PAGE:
Editor's note: This story contains language that some listeners may find offensive.
To siblings Flip and Christine Cuddy, Susan Ahn Cuddy was "Mom."
But she was also a Korean American lieutenant in the U.S. Navy who trained pilots to shoot down enemies during World War II.
It wasn't until historian John Cha's biography of Susan was published in 2002 that her children learned about many of their mother's accomplishments.
"Mom basically was a trained killer," Flip, now 64, said in an interview with Christine, 69, at StoryCorps last year. "She's a much different parent than, you know, someone who owned a bakery."
Susan, who was born in the U.S. and died in 2015 at age 100, was the first U.S. woman gunnery officer and the first Asian American woman in the Navy — an unlikely leader for the time, teaching air combat tactics to white men.
After serving about 5 years in the Navy, Susan worked as a researcher at the National Security Agency, where she gathered intelligence on the government of the then-Soviet Union.
Flip said he's now read his mom's biography at least 10 times, but learning her history over the years was a process. On the surface, he thought of his mom as "a perfect government employee."
As a parent, she took a pragmatic, hands-off approach.
"She was really unusual," Christine said. "She'd been through so much, teaching guys how to shoot. It's like, what do you need to teach a kid? You know? Go out and play."
Flip remembered how she had her own code.
"If somebody was really an idiot, you know, she would say they were 'limited,' " Flip said.
Christine called it "one of her most heavy-duty criticisms."
"She was tough," she said; Flip agrees.
Flip and Christine attribute Susan's patriotism to her father, Ahn Chang-ho, an activist who fought against Japan's occupation of Korea and was killed by the Japanese in 1938.
So when the Japanese attacked Pearl Harbor, Susan felt compelled to enlist.
According to Susan's biographer, John Cha, Susan first tried to sign up for naval officer's school. Although she was qualified, her son Flip said, she was turned away because she was Asian.
Instead, she enlisted as a service member. After excelling at basic training, she was selected as a candidate for officer school, and finally accepted.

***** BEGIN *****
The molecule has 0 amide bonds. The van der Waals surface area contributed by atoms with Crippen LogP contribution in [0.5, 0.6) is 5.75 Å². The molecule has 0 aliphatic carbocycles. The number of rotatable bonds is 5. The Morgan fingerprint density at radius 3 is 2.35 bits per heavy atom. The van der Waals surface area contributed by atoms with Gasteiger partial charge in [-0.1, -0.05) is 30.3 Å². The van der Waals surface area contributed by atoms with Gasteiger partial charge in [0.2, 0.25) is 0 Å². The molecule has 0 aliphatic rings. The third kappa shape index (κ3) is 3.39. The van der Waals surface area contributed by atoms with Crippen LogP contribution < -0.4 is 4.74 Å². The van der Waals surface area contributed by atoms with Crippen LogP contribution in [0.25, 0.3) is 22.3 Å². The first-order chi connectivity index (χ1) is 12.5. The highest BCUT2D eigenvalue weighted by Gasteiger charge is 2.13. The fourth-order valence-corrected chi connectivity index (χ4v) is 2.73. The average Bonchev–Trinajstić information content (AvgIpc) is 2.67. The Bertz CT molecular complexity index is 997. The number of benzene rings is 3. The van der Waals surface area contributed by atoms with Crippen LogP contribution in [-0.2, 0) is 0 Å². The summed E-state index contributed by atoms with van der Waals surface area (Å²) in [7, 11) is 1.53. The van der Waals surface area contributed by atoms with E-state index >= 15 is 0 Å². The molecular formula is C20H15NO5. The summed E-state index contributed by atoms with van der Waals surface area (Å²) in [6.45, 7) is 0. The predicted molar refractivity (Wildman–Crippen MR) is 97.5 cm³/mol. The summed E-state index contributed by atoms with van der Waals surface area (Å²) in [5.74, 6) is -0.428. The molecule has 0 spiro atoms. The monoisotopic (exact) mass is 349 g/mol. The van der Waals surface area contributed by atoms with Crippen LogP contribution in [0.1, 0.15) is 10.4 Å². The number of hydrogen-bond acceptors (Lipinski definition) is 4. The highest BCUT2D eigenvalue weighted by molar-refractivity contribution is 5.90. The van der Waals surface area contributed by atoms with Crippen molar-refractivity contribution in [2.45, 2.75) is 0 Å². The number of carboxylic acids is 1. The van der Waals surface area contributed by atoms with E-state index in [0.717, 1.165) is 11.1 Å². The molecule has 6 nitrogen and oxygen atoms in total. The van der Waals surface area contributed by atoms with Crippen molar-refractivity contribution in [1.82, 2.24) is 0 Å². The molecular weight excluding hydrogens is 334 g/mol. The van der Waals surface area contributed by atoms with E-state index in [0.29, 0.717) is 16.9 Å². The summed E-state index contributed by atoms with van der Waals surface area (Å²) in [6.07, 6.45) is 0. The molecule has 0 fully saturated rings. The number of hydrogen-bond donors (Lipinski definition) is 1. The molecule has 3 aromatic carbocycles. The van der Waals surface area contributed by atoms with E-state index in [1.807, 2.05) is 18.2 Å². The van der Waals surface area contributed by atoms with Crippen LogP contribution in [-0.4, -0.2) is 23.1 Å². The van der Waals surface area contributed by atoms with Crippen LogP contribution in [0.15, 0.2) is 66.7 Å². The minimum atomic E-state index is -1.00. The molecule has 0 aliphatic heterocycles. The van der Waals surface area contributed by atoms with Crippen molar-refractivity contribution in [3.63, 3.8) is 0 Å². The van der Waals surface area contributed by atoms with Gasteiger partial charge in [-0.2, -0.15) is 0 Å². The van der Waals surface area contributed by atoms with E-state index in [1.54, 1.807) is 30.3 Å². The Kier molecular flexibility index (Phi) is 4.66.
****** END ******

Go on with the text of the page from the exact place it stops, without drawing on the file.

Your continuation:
"It was a white world and if you wanted to do anything you just had to forge ahead," Flip said.
Soon, Susan was teaching refresher courses for experienced pilots.
Her mother, a 5-foot-1-inch Korean American officer, loved to tell stories about her interactions with her male trainees, Christine said.
Flip recalled one memorable incident during a weapon training course.
"She talks about when you're going to start shooting," he said. "And so this guy goes, 'I'm not shooting until I see the whites of those Japs' eyes.' "
Ignoring the slur, and true to character, Susan took charge.
As Flip tells it, "She said, 'I don't care what you do up there. But when you're down here with me, you do what I tell you to do.' "
For her children, her legacy looms large.
"I mean, how do you describe a person like that?" Flip said. "Who's a leader and successful at everything she does?"
Flip and Christine count themselves lucky to have had such an inspiring mother.
"I also would just say to Mom, what an incredible life you've lived," Christine said.
Audio produced for Weekend Edition by Mia Warren.
StoryCorps is a national nonprofit that gives people the chance to interview friends and loved ones about their lives. These conversations are archived at the American Folklife Center at the Library of Congress, allowing participants to leave a legacy for future generations. Learn more, including how to interview someone in your life, at StoryCorps.org.